Sunday, November 23, 2008


So, current word is that Schulich (business) international students are already back at classes (or soon will be), and the Osgoode (law) students may be back next week. I think this is hysterical.

For Schulich, it's completely arbitrary: there are other international students facing the same problems across the university. It also means the YUFA members are being asked to cross picket lines, and I don't believe they can be compelled to do that. They probably shouldn't in any event, as they may end up having to teach the same course twice to all the non-international students; and they would also have difficulty marshalling grad student and contract faculty support for themselves when needed.

As for Osgoode, their faculty aren't in YUFA and the current plan is apparently to record the lectures for those students who exercise their right not to cross lines (because that's clearly the same as being taught the course). There are two courses taught by 3903 members that simply won't happen, so I'm not sure how far the program can actually be completed. That said, having dozens more trying to cross the picket lines is going to make traffic jams worse and probably cause further problems with threats and other aggression against picketers.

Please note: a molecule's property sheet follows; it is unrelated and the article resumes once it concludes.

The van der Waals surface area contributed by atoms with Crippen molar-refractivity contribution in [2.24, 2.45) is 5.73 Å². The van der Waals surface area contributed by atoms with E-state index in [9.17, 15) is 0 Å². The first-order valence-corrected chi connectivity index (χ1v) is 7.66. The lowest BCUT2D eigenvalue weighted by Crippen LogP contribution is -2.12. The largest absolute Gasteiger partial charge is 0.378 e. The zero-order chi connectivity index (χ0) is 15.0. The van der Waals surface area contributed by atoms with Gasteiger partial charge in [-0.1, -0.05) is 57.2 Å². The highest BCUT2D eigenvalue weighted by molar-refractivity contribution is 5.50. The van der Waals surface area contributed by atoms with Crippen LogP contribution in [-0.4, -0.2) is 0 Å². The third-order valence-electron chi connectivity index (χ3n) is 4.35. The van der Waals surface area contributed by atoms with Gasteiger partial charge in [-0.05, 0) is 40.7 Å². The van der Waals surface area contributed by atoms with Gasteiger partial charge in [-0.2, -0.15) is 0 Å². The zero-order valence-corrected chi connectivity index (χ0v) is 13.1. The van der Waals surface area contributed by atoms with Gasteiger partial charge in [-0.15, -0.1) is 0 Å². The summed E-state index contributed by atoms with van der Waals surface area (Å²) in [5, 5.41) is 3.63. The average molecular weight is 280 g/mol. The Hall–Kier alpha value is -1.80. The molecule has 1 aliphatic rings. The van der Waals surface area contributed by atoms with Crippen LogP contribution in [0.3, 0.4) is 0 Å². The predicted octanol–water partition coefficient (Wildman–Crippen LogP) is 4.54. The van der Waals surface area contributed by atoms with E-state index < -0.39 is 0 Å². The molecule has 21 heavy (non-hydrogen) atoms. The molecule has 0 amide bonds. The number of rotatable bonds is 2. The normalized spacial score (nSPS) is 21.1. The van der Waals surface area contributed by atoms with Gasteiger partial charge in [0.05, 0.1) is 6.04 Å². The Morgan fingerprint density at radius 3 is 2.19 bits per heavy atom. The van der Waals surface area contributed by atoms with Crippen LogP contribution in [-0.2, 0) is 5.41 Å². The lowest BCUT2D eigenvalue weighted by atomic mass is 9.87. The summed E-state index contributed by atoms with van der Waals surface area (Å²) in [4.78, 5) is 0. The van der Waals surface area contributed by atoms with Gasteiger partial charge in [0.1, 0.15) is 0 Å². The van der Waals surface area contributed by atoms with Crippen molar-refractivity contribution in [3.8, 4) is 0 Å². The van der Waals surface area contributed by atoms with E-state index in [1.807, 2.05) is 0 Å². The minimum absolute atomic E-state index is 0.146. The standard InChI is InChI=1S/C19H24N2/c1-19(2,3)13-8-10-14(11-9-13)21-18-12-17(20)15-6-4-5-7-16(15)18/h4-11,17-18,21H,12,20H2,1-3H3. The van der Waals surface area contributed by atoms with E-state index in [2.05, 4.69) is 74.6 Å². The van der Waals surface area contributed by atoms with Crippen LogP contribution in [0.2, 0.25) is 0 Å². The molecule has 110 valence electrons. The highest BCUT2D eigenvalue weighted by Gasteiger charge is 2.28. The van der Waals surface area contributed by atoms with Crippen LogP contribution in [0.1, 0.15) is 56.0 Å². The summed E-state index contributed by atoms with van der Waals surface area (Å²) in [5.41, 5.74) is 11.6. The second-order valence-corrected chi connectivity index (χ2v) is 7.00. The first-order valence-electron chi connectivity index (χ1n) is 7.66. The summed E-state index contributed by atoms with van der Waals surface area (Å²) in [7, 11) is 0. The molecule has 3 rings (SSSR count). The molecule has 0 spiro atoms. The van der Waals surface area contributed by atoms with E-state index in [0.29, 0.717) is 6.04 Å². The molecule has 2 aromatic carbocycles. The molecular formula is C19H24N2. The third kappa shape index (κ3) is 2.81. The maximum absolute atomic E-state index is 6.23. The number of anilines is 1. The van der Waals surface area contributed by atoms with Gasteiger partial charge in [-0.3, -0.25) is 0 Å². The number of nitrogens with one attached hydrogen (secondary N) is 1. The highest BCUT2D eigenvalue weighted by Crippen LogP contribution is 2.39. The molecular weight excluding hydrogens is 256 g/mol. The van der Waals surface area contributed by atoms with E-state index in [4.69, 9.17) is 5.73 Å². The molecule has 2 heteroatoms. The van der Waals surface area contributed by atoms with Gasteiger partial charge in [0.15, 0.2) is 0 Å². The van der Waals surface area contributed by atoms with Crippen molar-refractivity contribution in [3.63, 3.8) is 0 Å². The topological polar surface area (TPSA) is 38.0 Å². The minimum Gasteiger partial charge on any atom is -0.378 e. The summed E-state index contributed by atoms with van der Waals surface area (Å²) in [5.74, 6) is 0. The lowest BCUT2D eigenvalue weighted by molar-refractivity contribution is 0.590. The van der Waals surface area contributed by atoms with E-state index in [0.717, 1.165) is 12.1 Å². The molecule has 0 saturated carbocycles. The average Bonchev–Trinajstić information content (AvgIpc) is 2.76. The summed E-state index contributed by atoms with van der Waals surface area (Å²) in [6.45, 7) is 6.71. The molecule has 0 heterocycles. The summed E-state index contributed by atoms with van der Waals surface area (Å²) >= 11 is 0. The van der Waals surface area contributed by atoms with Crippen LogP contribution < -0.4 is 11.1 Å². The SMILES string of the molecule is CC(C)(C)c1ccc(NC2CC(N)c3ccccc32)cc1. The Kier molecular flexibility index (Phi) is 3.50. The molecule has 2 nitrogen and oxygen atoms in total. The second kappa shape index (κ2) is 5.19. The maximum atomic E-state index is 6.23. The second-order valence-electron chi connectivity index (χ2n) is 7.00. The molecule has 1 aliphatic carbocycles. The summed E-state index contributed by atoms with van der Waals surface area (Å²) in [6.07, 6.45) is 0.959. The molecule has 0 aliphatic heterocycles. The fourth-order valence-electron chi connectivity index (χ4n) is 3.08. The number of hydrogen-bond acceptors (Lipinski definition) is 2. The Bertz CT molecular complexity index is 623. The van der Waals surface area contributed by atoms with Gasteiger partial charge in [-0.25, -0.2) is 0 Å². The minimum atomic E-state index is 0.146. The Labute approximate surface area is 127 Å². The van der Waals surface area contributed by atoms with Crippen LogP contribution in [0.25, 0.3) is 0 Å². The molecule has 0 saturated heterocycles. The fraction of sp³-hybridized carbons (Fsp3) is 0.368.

It's worth noting that trying to hold classes during the strike was one of the major problems in 2000-2001, hence why the Senate decided not to bother this time around. These cracks in the administration's facade suggests to me, first, that they don't really give a crap about the potential consequences for their students' education of crossing picket lines and related disruption; and, second, that the various pieces of the University realize that the upper-level has no particular interest in resolving this strike in a timely fashion.

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